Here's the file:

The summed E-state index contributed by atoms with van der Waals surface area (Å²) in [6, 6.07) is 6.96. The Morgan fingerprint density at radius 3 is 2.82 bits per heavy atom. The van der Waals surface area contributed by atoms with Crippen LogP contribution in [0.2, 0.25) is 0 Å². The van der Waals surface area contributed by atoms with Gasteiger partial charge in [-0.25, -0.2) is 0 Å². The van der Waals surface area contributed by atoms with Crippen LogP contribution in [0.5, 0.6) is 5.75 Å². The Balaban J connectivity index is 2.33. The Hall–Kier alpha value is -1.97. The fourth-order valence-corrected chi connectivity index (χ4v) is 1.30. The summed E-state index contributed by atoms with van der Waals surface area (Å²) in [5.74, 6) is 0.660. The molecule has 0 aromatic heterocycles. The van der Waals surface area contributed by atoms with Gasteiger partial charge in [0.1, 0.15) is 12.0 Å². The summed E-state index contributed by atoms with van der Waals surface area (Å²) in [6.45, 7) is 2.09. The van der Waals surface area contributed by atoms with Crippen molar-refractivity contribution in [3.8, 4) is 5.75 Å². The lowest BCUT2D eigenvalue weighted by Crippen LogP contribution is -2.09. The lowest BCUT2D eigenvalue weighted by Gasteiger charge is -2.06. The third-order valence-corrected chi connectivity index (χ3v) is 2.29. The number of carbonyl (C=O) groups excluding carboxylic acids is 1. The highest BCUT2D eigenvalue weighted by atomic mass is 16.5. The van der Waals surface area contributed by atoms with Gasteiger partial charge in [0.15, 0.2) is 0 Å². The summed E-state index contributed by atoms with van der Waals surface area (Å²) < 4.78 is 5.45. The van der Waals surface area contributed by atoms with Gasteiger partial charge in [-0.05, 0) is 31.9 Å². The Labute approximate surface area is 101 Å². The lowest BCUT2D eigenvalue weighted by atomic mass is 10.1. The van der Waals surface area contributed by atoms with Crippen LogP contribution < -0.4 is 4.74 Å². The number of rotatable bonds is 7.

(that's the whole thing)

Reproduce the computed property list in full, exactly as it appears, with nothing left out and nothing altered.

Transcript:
The summed E-state index contributed by atoms with van der Waals surface area (Å²) in [6, 6.07) is 6.96. The Morgan fingerprint density at radius 3 is 2.82 bits per heavy atom. The van der Waals surface area contributed by atoms with Crippen LogP contribution in [0.2, 0.25) is 0 Å². The van der Waals surface area contributed by atoms with Gasteiger partial charge in [-0.25, -0.2) is 0 Å². The van der Waals surface area contributed by atoms with Crippen LogP contribution in [0.5, 0.6) is 5.75 Å². The Balaban J connectivity index is 2.33. The Hall–Kier alpha value is -1.97. The fourth-order valence-corrected chi connectivity index (χ4v) is 1.30. The summed E-state index contributed by atoms with van der Waals surface area (Å²) in [5.74, 6) is 0.660. The molecule has 0 aromatic heterocycles. The van der Waals surface area contributed by atoms with Gasteiger partial charge in [0.1, 0.15) is 12.0 Å². The summed E-state index contributed by atoms with van der Waals surface area (Å²) in [6.45, 7) is 2.09. The van der Waals surface area contributed by atoms with Crippen molar-refractivity contribution in [3.8, 4) is 5.75 Å². The lowest BCUT2D eigenvalue weighted by Crippen LogP contribution is -2.09. The lowest BCUT2D eigenvalue weighted by Gasteiger charge is -2.06. The third-order valence-corrected chi connectivity index (χ3v) is 2.29. The number of carbonyl (C=O) groups excluding carboxylic acids is 1. The highest BCUT2D eigenvalue weighted by atomic mass is 16.5. The van der Waals surface area contributed by atoms with Gasteiger partial charge in [0.15, 0.2) is 0 Å². The summed E-state index contributed by atoms with van der Waals surface area (Å²) < 4.78 is 5.45. The van der Waals surface area contributed by atoms with Gasteiger partial charge in [-0.05, 0) is 31.9 Å². The Labute approximate surface area is 101 Å². The lowest BCUT2D eigenvalue weighted by atomic mass is 10.1. The van der Waals surface area contributed by atoms with Crippen LogP contribution < -0.4 is 4.74 Å². The number of rotatable bonds is 7.